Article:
Price Breaks and Heartaches
A journal of retail and failed romance
The Creep On The Borderlands
Now before we begin the next part I think I should once again go over something for newer readers and just what is a role-playing game?
So, what is a role playing game, or an RPG as it is sometimes called? Well, do you remember when you were kids and you wouldplaying ‘Cops And Robbers’? Or ‘Cowboys And Indians’? Or ‘Lets Bury The Geeky Kids Up To Their Necks In The Dirt’?
Actually, that last game doesn’t really suit our purposes, just forget about it. I know I’ve been trying to since the third grade.
Where were we? Ah yes, what is a role playing game? As I said before I am sure you remember the games of imaginary adventure you had as a child. Inevitably you and one of your playmates would get into an argument over what had happened. Did the Cop shoot the Robber or did he miss? Can the Indian fire a bow while riding his horse? Do we remember where we buried those third graders?
No wait. Scratch that last one again.
Still though, I am sure you can remember how your pretend adventures were derailed by disagreements about what had happened, over who had won and who had lost.
Role playing games are playing pretend for grown ups. A game master creates an imaginary world and all its supporting cast. The other players take on the role of characters and act out stories within the game master’s world. Think of it as collective storytelling if you will, or perhaps interactive fiction. The important thing to remember is that as adults playing a role playing game we remove the childish element of arguing and crying over who did what. Instead we have page after page of rulebooks to site in our ever more heated arguments over whether or not a half orc can wear elven plate mail.
There are several accessories that go hand and hand with a role playing game; maps drawn on graph paper, painted miniatures and gobs of junk food. The player characters have adventures and gain experience points and treasure. The first of these role playing games was Dungeons & Dragons and that was the one Will and I were heading off to play.
It was late on a Saturday night when we hit the road, I had just gotten out of work . Since Will knew where we were going I drove and he gave me directions. The house we were going to was on the border between the towns of Colonie and Watervliet.
Watervliet, New York had long been supported by the munitions factory in the heart of the town. A whole community had sprung up around the Watervliet Arsenal, but as fortunes dwindled and jobs moved elsewhere, the once bustling neighborhoods had begun to dwindle into decrepitude. The whole place looked like it was in the middle of a going out of business sale.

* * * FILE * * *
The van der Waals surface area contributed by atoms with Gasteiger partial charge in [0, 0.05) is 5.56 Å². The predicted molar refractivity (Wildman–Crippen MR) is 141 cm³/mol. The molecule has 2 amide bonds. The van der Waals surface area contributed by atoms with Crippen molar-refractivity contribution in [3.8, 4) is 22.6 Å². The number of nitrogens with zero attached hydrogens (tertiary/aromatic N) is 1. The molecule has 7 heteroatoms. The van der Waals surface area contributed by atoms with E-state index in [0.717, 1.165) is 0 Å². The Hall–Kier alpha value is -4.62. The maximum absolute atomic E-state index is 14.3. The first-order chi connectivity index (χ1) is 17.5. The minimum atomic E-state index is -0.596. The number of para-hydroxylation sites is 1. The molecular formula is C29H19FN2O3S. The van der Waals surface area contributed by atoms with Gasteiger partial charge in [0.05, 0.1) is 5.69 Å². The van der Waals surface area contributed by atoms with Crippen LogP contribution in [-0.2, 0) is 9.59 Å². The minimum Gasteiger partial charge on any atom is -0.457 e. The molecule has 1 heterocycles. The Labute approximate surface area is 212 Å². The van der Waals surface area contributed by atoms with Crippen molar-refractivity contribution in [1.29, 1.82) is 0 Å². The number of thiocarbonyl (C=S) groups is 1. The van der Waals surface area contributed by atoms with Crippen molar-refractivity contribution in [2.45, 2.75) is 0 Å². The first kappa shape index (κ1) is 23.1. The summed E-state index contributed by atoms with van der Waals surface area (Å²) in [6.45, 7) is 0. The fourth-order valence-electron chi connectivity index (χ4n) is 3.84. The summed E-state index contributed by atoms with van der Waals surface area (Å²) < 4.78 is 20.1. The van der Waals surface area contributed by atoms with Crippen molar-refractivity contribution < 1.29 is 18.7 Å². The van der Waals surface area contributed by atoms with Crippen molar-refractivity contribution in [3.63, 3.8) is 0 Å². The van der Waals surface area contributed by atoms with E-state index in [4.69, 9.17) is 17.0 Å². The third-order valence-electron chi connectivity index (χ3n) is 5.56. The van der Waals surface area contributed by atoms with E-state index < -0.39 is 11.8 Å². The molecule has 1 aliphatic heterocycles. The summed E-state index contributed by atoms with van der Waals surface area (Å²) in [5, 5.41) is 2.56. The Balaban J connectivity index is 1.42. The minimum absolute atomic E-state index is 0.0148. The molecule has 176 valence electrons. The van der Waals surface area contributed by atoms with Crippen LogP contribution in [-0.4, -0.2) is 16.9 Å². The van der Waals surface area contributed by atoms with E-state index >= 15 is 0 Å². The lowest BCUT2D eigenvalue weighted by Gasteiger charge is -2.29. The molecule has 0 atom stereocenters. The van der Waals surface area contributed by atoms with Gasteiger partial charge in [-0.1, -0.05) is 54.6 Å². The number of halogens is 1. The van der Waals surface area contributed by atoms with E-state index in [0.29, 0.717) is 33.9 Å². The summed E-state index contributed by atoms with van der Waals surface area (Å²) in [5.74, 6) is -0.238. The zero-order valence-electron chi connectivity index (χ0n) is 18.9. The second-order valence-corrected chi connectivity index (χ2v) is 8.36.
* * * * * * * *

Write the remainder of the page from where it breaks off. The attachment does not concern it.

Will directed me to a dead end street where all the houses had for sale signs in front of them. Only one of those houses had any lights. “Here we are,” he said, “just park anywhere.”
I parked my rusty Monte Carlo under a streetlight and cut the engine. The neighborhood made me a little nervous, it was so empty.
Will bounded out of the car and waved me on towards the modest two story house. The front door was unlocked but Will did some kind of coded knock before walking inside. The lower level of the house was bare, no furniture, rugs or anything. I asked, “Are you sure this is the right place?”
“Of course,” Will led me upstairs where I found furnishings, light and the guys that would end up being my peer group for the next few years.
“Ah Will. Good to see you. And this must be Al. Intriguing hair,” a tall blond man with tragically large ears shook my hand. He wore primarily black and brown.
Will nodded, “Al this is our Dungeon Master Norm.”
“Good to meet you,” I smiled. He wasn’t letting go of my hand and I didn’t know quite what to do, “Really nice.”
Norm looked me over appraisingly, “Al? Short for Albert?”
“Why uh, yes. Did I say it was nice to meet you? You know you’ve got a very strong grip there.”
“Are you of Dutch descent? Russian?”
“Uh no. I’m Polish and Italian,” I looked to Will for help but he was already mingling with the others.
“That’s OK too,” he released my hand.
“I didn’t realize this was an exclusive club,” I joked but Norm had already sat back down and turned his attention to his rulebooks and notes.
Will was talking to a guy with rat-like features and an unnaturally thick mustache. He waved me over, “Al! This is Curtis.”
“Hi,” I said forgoing the handshake for a wave.
He replied by raising his right hand to shoulder level with the palm facing inward, “Tal.”
“Thanks?” Before I could ask what the Hell he meant by that Will dragged me over to the next player.
“Now this is Buddy,” Will said introducing me to a guy busily mixing drinks.
“Welcome to our merry band. What’s your poison?” He looked up at me, he was bearded with glasses, and so very drunk.
“Hi Buddy. I’m Al,” I said, “and I’ll just have a soda.”
“Scotch and soda got it.”
“No. A coke.”
“Rum and Coke?”
“Tea-toddler huh?” he said with a smirk.
“I’m driving.” I said.
He waved me off, “Sure. Whatever. Someone’s got to do it I guess.”
“You got cigarette ashes in my soda.”
“You know in Buffalo they call soda ‘pop’,” a twitchy looking kid said to me from the couch. His eyes kept darting around the room like he was expecting a mafia hit. I offered him my hand, “I’m Al. I’m sure you heard.”
“Eddie,” he said.
“I like your Night Ranger t-shirt. They were a good group.”
“Yeah sure,” a confused look crossed his features. He began to dig through his notes, “It was clean.”
I made a show of checking my watch, “Well, look at the time. I should probably…”
“But...” Will said, “...we just got here.”